George Vondriska

Router Table Chess Board

George Vondriska
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Duration:   18  mins

A chess board is a “bucket list” project for many woodworkers. The boldness and precision present an interesting series of challenges from joinery and finishing perspective. This project provides a simplified approach that brings this project into reach for a woodworker with intermediate skills and a modest set of tools.

The project utilizes some techniques that take much of the stress out of building a chess board, compared to other approaches that you might have seen. Some of the concepts include:

Start with a simple panel. Rather than gluing up a bunch of tiny squares and attempting to keep everything lined up and gap-free, this project starts with a simple panel that can be glued up using a single species of light colored hardwood such as maple, birch, or other closed grain light colored hardwoods. After the panel is prepped add a masking plastic sheet before making the cuts with a V-bit router bit in the router table.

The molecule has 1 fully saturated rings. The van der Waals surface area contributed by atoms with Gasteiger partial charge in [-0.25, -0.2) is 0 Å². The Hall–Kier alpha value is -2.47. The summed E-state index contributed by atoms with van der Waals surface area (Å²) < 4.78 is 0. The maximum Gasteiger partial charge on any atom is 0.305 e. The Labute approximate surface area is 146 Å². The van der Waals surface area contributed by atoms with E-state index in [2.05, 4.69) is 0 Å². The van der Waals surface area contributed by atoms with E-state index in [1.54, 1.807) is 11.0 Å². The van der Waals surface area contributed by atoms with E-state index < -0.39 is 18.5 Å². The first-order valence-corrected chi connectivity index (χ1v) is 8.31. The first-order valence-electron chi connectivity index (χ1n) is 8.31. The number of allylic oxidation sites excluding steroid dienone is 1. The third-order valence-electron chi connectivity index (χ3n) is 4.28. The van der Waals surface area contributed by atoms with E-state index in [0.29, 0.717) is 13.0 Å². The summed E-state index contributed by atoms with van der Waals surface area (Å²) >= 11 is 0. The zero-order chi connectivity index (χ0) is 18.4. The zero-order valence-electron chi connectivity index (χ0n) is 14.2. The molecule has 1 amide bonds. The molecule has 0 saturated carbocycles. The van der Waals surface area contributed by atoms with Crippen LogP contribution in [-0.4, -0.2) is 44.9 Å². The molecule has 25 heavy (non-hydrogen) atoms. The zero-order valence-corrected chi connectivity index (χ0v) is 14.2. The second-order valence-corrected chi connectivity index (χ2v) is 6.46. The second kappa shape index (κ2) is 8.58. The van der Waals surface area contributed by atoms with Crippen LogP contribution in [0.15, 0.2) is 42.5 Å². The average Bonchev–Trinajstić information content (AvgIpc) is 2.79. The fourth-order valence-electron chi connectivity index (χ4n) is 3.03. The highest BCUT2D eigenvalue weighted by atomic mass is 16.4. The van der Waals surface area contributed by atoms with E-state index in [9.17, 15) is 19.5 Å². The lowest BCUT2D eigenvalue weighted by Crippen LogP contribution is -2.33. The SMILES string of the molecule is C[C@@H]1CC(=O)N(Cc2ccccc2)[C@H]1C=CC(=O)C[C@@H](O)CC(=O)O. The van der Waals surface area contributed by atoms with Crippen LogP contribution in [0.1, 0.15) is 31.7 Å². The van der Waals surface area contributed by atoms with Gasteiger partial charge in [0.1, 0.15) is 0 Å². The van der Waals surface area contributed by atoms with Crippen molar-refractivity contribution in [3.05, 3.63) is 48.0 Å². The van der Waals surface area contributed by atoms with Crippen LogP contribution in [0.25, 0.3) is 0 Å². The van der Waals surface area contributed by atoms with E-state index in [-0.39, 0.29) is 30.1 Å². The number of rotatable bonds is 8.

Create squares using a router bit. George walks through the process of determining the size and spacing of the lines on the chess board. You’ll also learn some alternative approaches to making the lines, including the use of a table saw if you don’t have a router table, or if your router table isn’t large enough to produce the size of chess board that you want to make.

Produce contrasting squares by using stain or dye. A chess board has to have a lot of contrast between the squares, and with this approach, you can use any color that you want to set off that contrast. The contrasting squares are created by applying aerosol toner to half of the squares.

We are confident that you will enjoy making this project, and once you accomplish this, there are many more woodworking projects waiting for you in the WWGOA project collection.

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